Putin Moves To Sack Sergei Shoigu As Russia's Defence Minister

The President of Russia, Vladimir Putin has concluded plans to oust Sergei Shoigu as defence minister as part of a cabinet reshuffle, making him secretary of the Security Council instead.

According to a statement released by the Kremlin, Andrei Belousov, a former deputy prime minister who specializes in economics, will become the new defence minister.

Africa Today News, New York reports that the cabinet reshuffle comes as Putin begins his fifth term in office.

In line with Russian law, the entire cabinet resigned on Tuesday after Putin’s inauguration in the Kremlin.

Belousov’s candidacy will need to be approved by Russia’s upper house of parliament, the Federation Council.

Shoigu was appointed defence minister in 2012, two years before Russia invaded and annexed Ukraine’s Crimean Peninsula.

One of Shoigu’s deputies, Timur Ivanov, was arrested last month on bribery charges and was ordered to remain in custody pending an official investigation. The arrest was widely interpreted as an attack on Shoigu and a possible precursor of his dismissal despite his close ties with Putin.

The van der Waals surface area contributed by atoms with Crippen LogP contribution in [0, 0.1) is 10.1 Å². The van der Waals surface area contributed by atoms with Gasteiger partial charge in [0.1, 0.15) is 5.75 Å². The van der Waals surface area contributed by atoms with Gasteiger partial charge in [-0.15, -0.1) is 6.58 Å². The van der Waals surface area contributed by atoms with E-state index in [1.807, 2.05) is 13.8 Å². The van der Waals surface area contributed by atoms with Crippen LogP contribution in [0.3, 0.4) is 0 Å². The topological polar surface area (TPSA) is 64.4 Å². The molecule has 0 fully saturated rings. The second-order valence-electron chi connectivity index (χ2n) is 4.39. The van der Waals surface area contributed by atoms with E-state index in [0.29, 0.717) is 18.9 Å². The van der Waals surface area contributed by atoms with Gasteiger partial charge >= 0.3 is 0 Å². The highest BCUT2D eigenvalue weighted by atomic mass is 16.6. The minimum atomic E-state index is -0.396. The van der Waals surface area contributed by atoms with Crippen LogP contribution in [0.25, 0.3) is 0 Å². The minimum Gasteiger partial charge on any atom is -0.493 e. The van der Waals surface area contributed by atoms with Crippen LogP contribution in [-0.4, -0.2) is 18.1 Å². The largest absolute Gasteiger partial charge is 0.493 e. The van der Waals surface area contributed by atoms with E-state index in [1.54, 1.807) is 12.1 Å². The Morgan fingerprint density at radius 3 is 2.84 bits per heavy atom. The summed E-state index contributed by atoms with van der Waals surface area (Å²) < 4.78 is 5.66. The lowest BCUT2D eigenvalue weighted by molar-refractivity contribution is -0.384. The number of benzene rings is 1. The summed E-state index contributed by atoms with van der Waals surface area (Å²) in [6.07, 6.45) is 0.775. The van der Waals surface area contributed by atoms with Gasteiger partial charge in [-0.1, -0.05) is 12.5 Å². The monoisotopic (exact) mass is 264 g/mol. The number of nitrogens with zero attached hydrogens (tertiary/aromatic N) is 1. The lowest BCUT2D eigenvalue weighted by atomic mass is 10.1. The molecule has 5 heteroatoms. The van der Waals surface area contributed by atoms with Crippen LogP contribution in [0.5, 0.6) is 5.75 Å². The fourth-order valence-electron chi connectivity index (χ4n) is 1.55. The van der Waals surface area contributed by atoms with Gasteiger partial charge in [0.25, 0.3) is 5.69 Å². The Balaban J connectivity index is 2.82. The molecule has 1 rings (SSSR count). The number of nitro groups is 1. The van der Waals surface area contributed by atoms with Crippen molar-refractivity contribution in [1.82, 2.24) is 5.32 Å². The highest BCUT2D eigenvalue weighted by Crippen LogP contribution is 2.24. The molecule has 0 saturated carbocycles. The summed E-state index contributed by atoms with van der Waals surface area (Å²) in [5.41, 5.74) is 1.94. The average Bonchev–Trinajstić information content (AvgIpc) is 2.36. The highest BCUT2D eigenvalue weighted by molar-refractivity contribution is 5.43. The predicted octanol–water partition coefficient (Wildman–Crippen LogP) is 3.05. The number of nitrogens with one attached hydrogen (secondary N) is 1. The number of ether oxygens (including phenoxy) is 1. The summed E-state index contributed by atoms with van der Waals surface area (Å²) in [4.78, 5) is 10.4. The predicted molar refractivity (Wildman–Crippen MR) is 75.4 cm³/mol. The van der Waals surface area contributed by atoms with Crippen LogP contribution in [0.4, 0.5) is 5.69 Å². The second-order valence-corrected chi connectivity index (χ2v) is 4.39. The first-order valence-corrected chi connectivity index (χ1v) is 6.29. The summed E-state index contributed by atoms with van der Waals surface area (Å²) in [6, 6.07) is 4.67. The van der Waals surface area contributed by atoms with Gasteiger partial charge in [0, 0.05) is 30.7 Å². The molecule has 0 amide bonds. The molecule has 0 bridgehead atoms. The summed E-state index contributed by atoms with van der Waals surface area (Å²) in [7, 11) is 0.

Read Also: Russia Adds Ukrainian Leader, Zelenskyy To Its Wanted List

Kremlin spokesman Dmitry Peskov said on Sunday that Putin had decided to give the defence portfolio to a civilian because the ministry should be “open to innovation and cutting-edge ideas” and Belousov was the right fit for the job.

Putin won the March election by securing 87 percent of the vote in a poll that analysts said lacked democratic legitimacy after several candidates opposed to the war in Ukraine were barred from contesting by the Central Election Commission.

The reshuffle came as thousands more civilians have fled Russia’s renewed ground offensive in northeastern Ukraine’s Kharkiv region, which has targeted towns and villages with a barrage of artillery and mortar shelling.

The intense battles have forced at least one Ukrainian unit to withdraw as Russian forces seize more territory across less defended settlements in the so-called grey zone along the Russian border.

Africa Today News, New York

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